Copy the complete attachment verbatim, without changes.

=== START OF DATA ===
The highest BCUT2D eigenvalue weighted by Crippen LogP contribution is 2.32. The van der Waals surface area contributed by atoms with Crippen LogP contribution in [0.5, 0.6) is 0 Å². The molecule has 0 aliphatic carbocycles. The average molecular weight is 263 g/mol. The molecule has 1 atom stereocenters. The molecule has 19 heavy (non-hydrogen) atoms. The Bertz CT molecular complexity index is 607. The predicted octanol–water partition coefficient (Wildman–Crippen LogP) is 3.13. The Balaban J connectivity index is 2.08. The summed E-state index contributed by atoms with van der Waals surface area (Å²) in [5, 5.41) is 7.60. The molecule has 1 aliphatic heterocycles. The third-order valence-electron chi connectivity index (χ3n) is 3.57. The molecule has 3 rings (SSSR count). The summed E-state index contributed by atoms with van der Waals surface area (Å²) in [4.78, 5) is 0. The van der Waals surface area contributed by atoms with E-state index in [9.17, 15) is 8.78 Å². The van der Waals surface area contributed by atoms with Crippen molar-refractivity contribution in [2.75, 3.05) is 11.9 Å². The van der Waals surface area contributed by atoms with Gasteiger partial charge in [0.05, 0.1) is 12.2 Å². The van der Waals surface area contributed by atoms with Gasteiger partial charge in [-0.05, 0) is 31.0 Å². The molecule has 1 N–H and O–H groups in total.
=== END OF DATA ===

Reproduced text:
The highest BCUT2D eigenvalue weighted by Crippen LogP contribution is 2.32. The van der Waals surface area contributed by atoms with Crippen LogP contribution in [0.5, 0.6) is 0 Å². The molecule has 0 aliphatic carbocycles. The average molecular weight is 263 g/mol. The molecule has 1 atom stereocenters. The molecule has 19 heavy (non-hydrogen) atoms. The Bertz CT molecular complexity index is 607. The predicted octanol–water partition coefficient (Wildman–Crippen LogP) is 3.13. The Balaban J connectivity index is 2.08. The summed E-state index contributed by atoms with van der Waals surface area (Å²) in [5, 5.41) is 7.60. The molecule has 1 aliphatic heterocycles. The third-order valence-electron chi connectivity index (χ3n) is 3.57. The molecule has 3 rings (SSSR count). The summed E-state index contributed by atoms with van der Waals surface area (Å²) in [4.78, 5) is 0. The van der Waals surface area contributed by atoms with E-state index in [9.17, 15) is 8.78 Å². The van der Waals surface area contributed by atoms with Crippen molar-refractivity contribution in [2.75, 3.05) is 11.9 Å². The van der Waals surface area contributed by atoms with Gasteiger partial charge in [0.05, 0.1) is 12.2 Å². The van der Waals surface area contributed by atoms with Gasteiger partial charge in [-0.05, 0) is 31.0 Å². The molecule has 1 N–H and O–H groups in total.